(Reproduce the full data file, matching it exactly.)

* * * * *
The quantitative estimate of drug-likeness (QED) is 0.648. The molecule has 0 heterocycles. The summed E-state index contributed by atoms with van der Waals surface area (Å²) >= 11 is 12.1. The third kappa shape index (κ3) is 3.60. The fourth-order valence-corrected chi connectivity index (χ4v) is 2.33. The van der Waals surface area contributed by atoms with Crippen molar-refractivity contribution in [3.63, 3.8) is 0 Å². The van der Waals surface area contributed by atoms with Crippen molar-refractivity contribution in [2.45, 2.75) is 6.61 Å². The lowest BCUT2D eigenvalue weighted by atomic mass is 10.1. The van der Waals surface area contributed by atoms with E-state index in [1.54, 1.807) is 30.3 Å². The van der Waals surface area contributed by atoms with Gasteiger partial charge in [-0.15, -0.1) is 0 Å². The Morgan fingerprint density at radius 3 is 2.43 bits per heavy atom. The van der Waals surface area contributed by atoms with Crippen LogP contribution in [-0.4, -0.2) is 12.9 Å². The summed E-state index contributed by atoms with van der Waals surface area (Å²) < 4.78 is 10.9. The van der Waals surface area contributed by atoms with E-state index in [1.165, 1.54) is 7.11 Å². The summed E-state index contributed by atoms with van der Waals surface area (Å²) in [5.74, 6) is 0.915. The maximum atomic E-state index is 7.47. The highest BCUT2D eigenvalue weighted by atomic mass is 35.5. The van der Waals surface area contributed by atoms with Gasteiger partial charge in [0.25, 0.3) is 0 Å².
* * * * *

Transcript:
The quantitative estimate of drug-likeness (QED) is 0.648. The molecule has 0 heterocycles. The summed E-state index contributed by atoms with van der Waals surface area (Å²) >= 11 is 12.1. The third kappa shape index (κ3) is 3.60. The fourth-order valence-corrected chi connectivity index (χ4v) is 2.33. The van der Waals surface area contributed by atoms with Crippen molar-refractivity contribution in [3.63, 3.8) is 0 Å². The van der Waals surface area contributed by atoms with Crippen molar-refractivity contribution in [2.45, 2.75) is 6.61 Å². The lowest BCUT2D eigenvalue weighted by atomic mass is 10.1. The van der Waals surface area contributed by atoms with E-state index in [1.54, 1.807) is 30.3 Å². The van der Waals surface area contributed by atoms with Gasteiger partial charge in [-0.15, -0.1) is 0 Å². The Morgan fingerprint density at radius 3 is 2.43 bits per heavy atom. The van der Waals surface area contributed by atoms with Crippen LogP contribution in [-0.4, -0.2) is 12.9 Å². The summed E-state index contributed by atoms with van der Waals surface area (Å²) < 4.78 is 10.9. The van der Waals surface area contributed by atoms with E-state index in [1.165, 1.54) is 7.11 Å². The summed E-state index contributed by atoms with van der Waals surface area (Å²) in [5.74, 6) is 0.915. The maximum atomic E-state index is 7.47. The highest BCUT2D eigenvalue weighted by atomic mass is 35.5. The van der Waals surface area contributed by atoms with Gasteiger partial charge in [0.25, 0.3) is 0 Å².